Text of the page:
Don’t get me wrong. There were bucketfuls of banter, a chuckling stream of laughs and a camaraderie that one comes to expect of two friends combining to achieve something both mad and magnificent. In fact, many of you might question whether the flipside of our tour should be told at all. The Heart & Sole Tour undoubtedly achieved its objective and what purpose is there in hanging out the stinky unwashed laundry for all to sniff at? What goes on tour stays on tour and all that crap.
I’ll answer that. I have mulled over this for nearly a week. I am fascinated by the human condition. That is why I chose journalism as a career. I am equally captivated by the human spirit. And this piece of introspection – should that be “retrospection”? – is about wanting to understand how Geoff and I managed to complete our trip despite our differences as much as because of the unity we displayed when it really mattered.
I have talked with people about this since I emerged blinking into the bright Cape Town sunlight from the highly buffered bubble that was our “hard shoulder crawl” across our great country. Some have drawn comparisons with “The Long Way Down”, Ewan McGregor’s and Charlie Boorman’s motorcycle jaunt from Britain through Europe and down to the foot of Africa.
I must confess that I have yet to watch the whole movie. Geoff and I began to watch it as an entertaining aside to our minimal preparation for the Heart and Sole Tour but, dismayed by the showiness, grandstanding and, quite frankly, over-indulgence displayed over what amounted to a pretty easy ride, fell asleep.
I don’t see the similarities. Yes, Geoff’s fiancee, Kim Millar joined us towards the end of our ride, a development that, for me, was both unexpected and temporarily gripped me with trepidation… but, such was my determined hyperfocus on getting our unicyclist safely to the Mother City that her presence in the back-up truck proved to matter not a jot. And I know that Geoff was greatly motivated by his sweetheart to bravely finish what he had started.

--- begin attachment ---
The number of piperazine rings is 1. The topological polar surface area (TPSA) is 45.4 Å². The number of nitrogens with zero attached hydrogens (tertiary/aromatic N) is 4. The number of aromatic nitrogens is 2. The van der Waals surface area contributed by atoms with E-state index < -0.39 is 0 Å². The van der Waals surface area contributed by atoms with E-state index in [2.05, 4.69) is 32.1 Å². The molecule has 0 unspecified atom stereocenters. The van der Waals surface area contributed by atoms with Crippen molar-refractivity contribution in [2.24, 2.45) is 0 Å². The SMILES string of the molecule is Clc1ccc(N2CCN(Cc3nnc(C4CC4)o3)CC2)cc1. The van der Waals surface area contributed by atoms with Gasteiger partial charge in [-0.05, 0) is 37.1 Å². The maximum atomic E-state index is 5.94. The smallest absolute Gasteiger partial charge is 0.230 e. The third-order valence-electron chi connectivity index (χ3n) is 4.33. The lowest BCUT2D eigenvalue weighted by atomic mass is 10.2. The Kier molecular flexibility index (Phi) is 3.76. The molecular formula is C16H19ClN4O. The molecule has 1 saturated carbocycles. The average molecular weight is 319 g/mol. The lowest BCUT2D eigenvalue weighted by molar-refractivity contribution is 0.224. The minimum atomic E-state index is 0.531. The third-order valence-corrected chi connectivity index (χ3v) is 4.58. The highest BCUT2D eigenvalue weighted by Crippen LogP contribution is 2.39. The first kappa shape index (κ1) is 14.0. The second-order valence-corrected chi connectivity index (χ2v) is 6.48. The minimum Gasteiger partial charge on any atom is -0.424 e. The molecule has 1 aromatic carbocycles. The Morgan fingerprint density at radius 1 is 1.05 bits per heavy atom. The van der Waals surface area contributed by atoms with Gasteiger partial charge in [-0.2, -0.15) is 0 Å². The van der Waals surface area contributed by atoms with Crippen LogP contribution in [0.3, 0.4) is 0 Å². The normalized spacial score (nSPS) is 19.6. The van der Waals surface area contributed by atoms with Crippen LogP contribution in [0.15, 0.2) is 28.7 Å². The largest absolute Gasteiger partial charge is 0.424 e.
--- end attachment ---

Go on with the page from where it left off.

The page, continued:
What caused our “Skirmish at The Clock Tower” was the result of two very tired minds and one exhausted body melting down after 58 days of intense concentration and unbelievable strain. So what happened, you may ask? OK. Fair question. But I’m not saying. I have too much respect for what Geoff achieved and, yes, for what we as a team did for people who deserve a better life than to tarnish in detail the magnificent outcome of the Heart and Sole Tour.
Never mind the bollards which prohibited myself and the back-up truck from following our unicyclist – and our final-day amaonetya.co.za escort of unicyclists Alan van Heerden and Johnny Cronje down to the Clock Tower. After watching Geoff’s back for 58 days and nigh on 2,000km, a row of concrete bollards stopped me from seeing the boys home. Emotions spilled over. There were harsh words. It was unsavoury. It was, after what we had been through, almost inevitable. It happened. It is over. It’s gone. Gone, gone, gone. No regrets. We move on. We have learned lessons.
Before we set out on December 28, 2009 on a mission which many called impossible, both Geoff and I knew that there would be challenges for which we could not prepare, that lessons would be taught that might make better people of us. And so it proved. And I am massively thankful for this gift. I remain privileged to have had the experience of supporting Geoff Brink on his incredible journey.
Crikey, what a ripper, Nige! You are a total mensch.
* I will be working with Kai von Pannier of The Sole of Africa to draw up a full list of individuals, companies and establishments which should be acknowledged for the part they played in helping The Heart and Sole Tour to achieve its objective.
In the meantime, I would like to thank these people for the enormous help – and inspiration – they gave Geoff and I: John Fogarty, Creedence Clearwater Revival, Kim Millar, Olivia “OJ” Symcox, Rox-ann Govender, Kai and Cindy von Pannier, Mike Kendrick, Toni Rowland, Dilana, Sir Richard Branson, John L. Evans, Alan van Heerden, Johnny Cronje, Sharon Heger Basel, Steve Connor, Jimmy Reynolds, Andre Cronje, Rob Gower, Rich and Sarah McLennan, Neil and Hayley Millar, Kathy Reay, Dennis Theron, Pierre and Elise Brink, Jonny and Jane Roberts, Keith Chapman, Vaughan Raw, Warren Bartram, Donatella Pontesilli, Doc and Maggie Mears, Mama Cordelia, Martin Schroder, Toni Brodelle, Emily Shayler, Paul Chew, Janet Marshall, Marc Forrest, Mike Adams, Mandy Morgan, Fred and Yolandi Roed, Mike Perk, Clayton and Paula Whitaker, Father Matthias, Mama Zondeka, Nic Nel, Marcelle Delew-Kappen, Andreas Kappen, Brett Horner, Julie Davies, Seth Rotherham, Mike Kuttner, Jacqui Daniels, Riaan Manser, Bob Skinstad, Claire Alexander, Dave Duarte, Chris Rawlinson, Mike Saxby, Ken Taytasac, Penny Sandham, Carol-Anne Stephenson, Craig Bettridge, Vicky Nardell, Annette Oberholster, Helen Walne, Brandon McGugan, Martina Gilli, Michelle Solomon, Krista (New York), Neal Collins, Chris Whitfield, Lesley Byram, Marilyn Bernard, Wendy Landau, Dhashen Moodley. If anybody feels left out, it’s because you will be thanked in the full list to appear on both The Sole Of Africa website and this blog.